February 9, 2005Email to a FriendPrint
My brothers, as believers in our glorious Lord Jesus Christ, don't show favoritism…Has not God chosen those who are poor in the eyes of the world to be rich in faith and to inherit the kingdom He promised those who love Him? … If you really keep the royal law found in Scripture, "Love your neighbor as yourself" you are doing right. James 2:1, 5, 8
During our Mississippi ministry, we lived in a neighborhood called “The Quarters.” We didn’t know what it meant, but we soon learned. It’s a derogatory Southern term still used to describe where the poorest black families live, a demeaning reference to “slave quarters.”
While we happily made our choice to live there, the judgment passed on the children we loved was hard to bear. “Quarters kids” inferred you were somehow “less” than whole—their families, homes, churches, their very neighborhood, bore a label which they learned to mean “substandard, less.” As we shared the story of our Savior’s birth—which some of them had never heard—we saw through their eyes the one who was born to poor parents in a lowly stable. They could identify with a Savior who knew what it was to be a “Quarters kid.”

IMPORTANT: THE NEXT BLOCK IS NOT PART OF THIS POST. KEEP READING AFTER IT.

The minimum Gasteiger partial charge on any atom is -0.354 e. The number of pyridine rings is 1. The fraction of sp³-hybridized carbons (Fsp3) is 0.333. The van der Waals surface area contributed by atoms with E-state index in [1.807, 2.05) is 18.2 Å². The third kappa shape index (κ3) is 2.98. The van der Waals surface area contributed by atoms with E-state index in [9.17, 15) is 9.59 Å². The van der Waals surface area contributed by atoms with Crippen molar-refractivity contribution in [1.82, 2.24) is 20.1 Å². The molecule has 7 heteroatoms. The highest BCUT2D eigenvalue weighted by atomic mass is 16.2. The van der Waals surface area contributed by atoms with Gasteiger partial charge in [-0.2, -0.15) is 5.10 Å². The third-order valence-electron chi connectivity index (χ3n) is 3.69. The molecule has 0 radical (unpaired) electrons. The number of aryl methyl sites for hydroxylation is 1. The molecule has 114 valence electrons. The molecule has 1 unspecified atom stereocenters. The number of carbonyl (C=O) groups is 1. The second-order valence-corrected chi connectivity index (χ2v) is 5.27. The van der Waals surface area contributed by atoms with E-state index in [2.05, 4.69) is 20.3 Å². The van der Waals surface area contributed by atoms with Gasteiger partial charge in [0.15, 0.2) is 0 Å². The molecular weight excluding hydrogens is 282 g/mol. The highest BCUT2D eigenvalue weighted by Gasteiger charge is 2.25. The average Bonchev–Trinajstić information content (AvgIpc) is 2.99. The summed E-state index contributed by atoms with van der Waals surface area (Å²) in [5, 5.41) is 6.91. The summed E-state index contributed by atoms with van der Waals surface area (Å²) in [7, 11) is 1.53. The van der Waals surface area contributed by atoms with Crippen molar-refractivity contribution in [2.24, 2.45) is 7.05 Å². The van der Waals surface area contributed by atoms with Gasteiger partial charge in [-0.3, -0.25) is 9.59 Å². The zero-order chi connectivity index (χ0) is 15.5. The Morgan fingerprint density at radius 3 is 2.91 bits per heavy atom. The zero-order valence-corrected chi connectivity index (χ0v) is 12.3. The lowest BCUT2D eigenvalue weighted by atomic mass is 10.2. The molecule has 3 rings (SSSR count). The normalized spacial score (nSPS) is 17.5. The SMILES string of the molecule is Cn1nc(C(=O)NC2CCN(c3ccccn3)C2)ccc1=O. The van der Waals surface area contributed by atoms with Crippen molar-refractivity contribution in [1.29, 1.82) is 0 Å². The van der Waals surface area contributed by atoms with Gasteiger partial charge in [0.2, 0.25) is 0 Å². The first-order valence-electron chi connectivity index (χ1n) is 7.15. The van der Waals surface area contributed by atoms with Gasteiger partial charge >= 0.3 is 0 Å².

During His Lenten journey, the children saw Jesus become the object of man’s hate and scorn. In Christ, God—who is rich in mercy—paid the full cost for their redemption. There were no bargain prices on Calvary. All are wholly forgiven, wholly loved. The children came to know that God adopts them through Jesus into His family, where they live in the richest neighborhood of all.
Prayer: Holy God, we know You show no favoritism. Open our eyes of love in Jesus' name. Amen.
Response: How can you reach out to those less fortunate in your community?
(Devotions from "Cross of Ashes" by Christine Weerts, a Lenten devotional provided by Lutheran Hour Ministries. Copyright 2005, Int'l LLL. All Rights Reserved. No part of this publication may be printed, reproduced, stored in a retrieval system, or transmitted, in any form or by any means, electronic, mechanical, photocopying, recording or otherwise, without prior written permission of Concordia Publishing House. Permission is granted for one-time emailing of this link to a friend.)